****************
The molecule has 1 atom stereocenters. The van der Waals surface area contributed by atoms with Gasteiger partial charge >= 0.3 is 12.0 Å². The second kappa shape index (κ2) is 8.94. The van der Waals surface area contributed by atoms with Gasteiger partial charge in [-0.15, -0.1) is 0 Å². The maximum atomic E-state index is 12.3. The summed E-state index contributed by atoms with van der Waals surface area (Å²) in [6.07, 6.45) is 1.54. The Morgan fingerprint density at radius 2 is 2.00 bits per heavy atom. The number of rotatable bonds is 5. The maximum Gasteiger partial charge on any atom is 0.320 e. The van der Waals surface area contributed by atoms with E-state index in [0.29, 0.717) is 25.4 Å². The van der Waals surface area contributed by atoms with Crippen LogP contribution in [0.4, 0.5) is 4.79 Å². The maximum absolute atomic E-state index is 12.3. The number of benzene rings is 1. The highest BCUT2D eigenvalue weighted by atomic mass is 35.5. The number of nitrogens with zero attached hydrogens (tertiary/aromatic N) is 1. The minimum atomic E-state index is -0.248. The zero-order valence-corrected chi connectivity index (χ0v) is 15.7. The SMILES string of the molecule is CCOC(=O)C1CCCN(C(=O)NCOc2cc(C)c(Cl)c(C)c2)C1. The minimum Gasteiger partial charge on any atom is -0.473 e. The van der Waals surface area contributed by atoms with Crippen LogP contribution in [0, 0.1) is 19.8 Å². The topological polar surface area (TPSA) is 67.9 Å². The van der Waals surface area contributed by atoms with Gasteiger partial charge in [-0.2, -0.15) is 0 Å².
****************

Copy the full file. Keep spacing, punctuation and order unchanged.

The molecule has 1 atom stereocenters. The van der Waals surface area contributed by atoms with Gasteiger partial charge >= 0.3 is 12.0 Å². The second kappa shape index (κ2) is 8.94. The van der Waals surface area contributed by atoms with Gasteiger partial charge in [-0.15, -0.1) is 0 Å². The maximum atomic E-state index is 12.3. The summed E-state index contributed by atoms with van der Waals surface area (Å²) in [6.07, 6.45) is 1.54. The Morgan fingerprint density at radius 2 is 2.00 bits per heavy atom. The number of rotatable bonds is 5. The maximum Gasteiger partial charge on any atom is 0.320 e. The van der Waals surface area contributed by atoms with E-state index in [0.29, 0.717) is 25.4 Å². The van der Waals surface area contributed by atoms with Crippen LogP contribution in [0.4, 0.5) is 4.79 Å². The maximum absolute atomic E-state index is 12.3. The number of benzene rings is 1. The highest BCUT2D eigenvalue weighted by atomic mass is 35.5. The number of nitrogens with zero attached hydrogens (tertiary/aromatic N) is 1. The minimum atomic E-state index is -0.248. The zero-order valence-corrected chi connectivity index (χ0v) is 15.7. The SMILES string of the molecule is CCOC(=O)C1CCCN(C(=O)NCOc2cc(C)c(Cl)c(C)c2)C1. The minimum Gasteiger partial charge on any atom is -0.473 e. The van der Waals surface area contributed by atoms with Crippen LogP contribution in [0, 0.1) is 19.8 Å². The topological polar surface area (TPSA) is 67.9 Å². The van der Waals surface area contributed by atoms with Gasteiger partial charge in [-0.2, -0.15) is 0 Å².